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horse was tied he was gone also, and I said, "Durn it ! Why didn't you tie him good?" We could do nothing but listen to the running of the cattle, and every once in a while Mark would exclaim, "If I only had a horse!"
After I returned from this trip I worked on the ranch until 1883 and then went to La Salle County for Blanks and Withers and worked on the ranch for four or five months. In 1884 we left home for the Blanks and Withers ranch in La Salle County. The first herd prepared was turned over to G. B. (Gus) Withers, numbering 4,000 3's and 4's. I started to help Gus with this herd to Uvalde County, but we had a stampede just above Cotulla and lost 400 or 500 head. Willis Hargis and myself were left to gather them up. We got all but 200 head of the cattle and most of the horses. Some of the horses went back to the ranch before stopping. In this stampede my horse ran into a ditch that night. The cause of him doing this was because I was trying to point the cattle away from the ditch and a negro (Russ Jones) was on the opposite side of the herd trying to do the same thing, and the result was that instead of pointing them away from the ditch, we drove them straight into it. The banks of this ditch were five or six feet high, and I was fortunate in escaping unhurt.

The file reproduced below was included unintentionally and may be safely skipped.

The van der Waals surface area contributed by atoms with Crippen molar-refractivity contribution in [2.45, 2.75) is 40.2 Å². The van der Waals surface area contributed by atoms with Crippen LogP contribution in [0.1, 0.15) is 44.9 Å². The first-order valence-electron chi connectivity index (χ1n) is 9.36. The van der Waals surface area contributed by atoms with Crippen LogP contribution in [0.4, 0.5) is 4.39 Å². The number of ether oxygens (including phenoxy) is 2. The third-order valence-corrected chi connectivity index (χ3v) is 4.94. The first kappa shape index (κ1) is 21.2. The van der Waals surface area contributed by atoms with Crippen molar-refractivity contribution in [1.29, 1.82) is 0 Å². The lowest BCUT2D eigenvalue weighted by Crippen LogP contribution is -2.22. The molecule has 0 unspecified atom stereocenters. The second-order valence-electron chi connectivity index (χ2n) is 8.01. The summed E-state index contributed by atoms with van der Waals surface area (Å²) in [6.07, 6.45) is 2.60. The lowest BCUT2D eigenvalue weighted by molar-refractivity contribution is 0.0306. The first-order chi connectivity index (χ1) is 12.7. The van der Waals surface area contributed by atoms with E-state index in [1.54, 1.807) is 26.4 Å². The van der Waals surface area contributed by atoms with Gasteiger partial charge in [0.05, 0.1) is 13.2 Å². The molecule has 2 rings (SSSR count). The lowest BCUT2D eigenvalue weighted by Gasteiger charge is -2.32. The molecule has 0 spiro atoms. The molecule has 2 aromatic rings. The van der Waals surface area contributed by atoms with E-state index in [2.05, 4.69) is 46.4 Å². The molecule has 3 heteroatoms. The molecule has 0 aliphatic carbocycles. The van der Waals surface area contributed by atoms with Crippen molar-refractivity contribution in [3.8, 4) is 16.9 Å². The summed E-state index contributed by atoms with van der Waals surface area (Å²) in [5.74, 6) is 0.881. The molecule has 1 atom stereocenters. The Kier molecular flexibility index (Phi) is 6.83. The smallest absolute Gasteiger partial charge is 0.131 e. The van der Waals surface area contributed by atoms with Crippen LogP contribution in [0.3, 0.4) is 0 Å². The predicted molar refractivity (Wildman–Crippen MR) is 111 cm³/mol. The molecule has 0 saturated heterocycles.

The stampede occurred in a very brushy place and the men next morning all looked like they had been to an Irish wake, all bloody and bruised.
In this drive we rounded up one of those notorious outlaw steers which were to be found in the country at that time. Withers said if there were any two or three men in the outfit that had the nerve to rope that steer and lead him to a good place he would kill him for beef. Well, I caught him, but if I had not have had others close at hand who came to my rescue and also roped him and spread him out, so to speak, I might not have been writing this story. But between us we killed him and enjoyed his carcass.